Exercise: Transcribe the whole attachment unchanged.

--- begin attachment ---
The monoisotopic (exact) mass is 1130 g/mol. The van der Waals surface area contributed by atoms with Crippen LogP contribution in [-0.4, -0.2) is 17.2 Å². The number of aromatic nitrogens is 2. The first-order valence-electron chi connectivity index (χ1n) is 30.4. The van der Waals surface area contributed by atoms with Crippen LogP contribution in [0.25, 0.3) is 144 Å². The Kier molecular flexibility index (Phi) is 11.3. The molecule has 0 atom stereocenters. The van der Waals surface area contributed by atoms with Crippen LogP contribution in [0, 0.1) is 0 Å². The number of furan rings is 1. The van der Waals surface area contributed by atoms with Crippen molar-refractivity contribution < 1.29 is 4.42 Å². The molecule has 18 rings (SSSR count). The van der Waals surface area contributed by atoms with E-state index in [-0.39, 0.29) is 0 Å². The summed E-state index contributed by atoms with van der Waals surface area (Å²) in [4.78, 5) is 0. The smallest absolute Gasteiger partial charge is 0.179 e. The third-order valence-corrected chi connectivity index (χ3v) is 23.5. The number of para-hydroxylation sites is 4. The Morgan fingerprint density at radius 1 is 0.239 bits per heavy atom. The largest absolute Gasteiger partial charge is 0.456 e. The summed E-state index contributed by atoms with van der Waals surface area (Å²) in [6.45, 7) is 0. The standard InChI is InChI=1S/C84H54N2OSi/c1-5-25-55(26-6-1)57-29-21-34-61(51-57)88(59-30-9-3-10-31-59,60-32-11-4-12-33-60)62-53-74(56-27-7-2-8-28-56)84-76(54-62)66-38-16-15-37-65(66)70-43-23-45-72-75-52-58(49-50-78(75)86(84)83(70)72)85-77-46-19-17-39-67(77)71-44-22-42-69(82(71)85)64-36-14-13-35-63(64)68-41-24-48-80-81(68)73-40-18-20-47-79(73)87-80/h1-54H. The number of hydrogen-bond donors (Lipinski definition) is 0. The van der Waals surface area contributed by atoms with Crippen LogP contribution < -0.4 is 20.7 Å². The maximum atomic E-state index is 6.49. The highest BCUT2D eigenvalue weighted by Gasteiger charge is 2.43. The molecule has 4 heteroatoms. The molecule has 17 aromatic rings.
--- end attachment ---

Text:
The monoisotopic (exact) mass is 1130 g/mol. The van der Waals surface area contributed by atoms with Crippen LogP contribution in [-0.4, -0.2) is 17.2 Å². The number of aromatic nitrogens is 2. The first-order valence-electron chi connectivity index (χ1n) is 30.4. The van der Waals surface area contributed by atoms with Crippen LogP contribution in [0.25, 0.3) is 144 Å². The Kier molecular flexibility index (Phi) is 11.3. The molecule has 0 atom stereocenters. The van der Waals surface area contributed by atoms with Crippen LogP contribution in [0, 0.1) is 0 Å². The number of furan rings is 1. The van der Waals surface area contributed by atoms with Crippen molar-refractivity contribution < 1.29 is 4.42 Å². The molecule has 18 rings (SSSR count). The van der Waals surface area contributed by atoms with E-state index in [-0.39, 0.29) is 0 Å². The summed E-state index contributed by atoms with van der Waals surface area (Å²) in [4.78, 5) is 0. The smallest absolute Gasteiger partial charge is 0.179 e. The third-order valence-corrected chi connectivity index (χ3v) is 23.5. The number of para-hydroxylation sites is 4. The Morgan fingerprint density at radius 1 is 0.239 bits per heavy atom. The largest absolute Gasteiger partial charge is 0.456 e. The summed E-state index contributed by atoms with van der Waals surface area (Å²) in [6.45, 7) is 0. The standard InChI is InChI=1S/C84H54N2OSi/c1-5-25-55(26-6-1)57-29-21-34-61(51-57)88(59-30-9-3-10-31-59,60-32-11-4-12-33-60)62-53-74(56-27-7-2-8-28-56)84-76(54-62)66-38-16-15-37-65(66)70-43-23-45-72-75-52-58(49-50-78(75)86(84)83(70)72)85-77-46-19-17-39-67(77)71-44-22-42-69(82(71)85)64-36-14-13-35-63(64)68-41-24-48-80-81(68)73-40-18-20-47-79(73)87-80/h1-54H. The number of hydrogen-bond donors (Lipinski definition) is 0. The van der Waals surface area contributed by atoms with Crippen LogP contribution < -0.4 is 20.7 Å². The maximum atomic E-state index is 6.49. The highest BCUT2D eigenvalue weighted by Gasteiger charge is 2.43. The molecule has 4 heteroatoms. The molecule has 17 aromatic rings.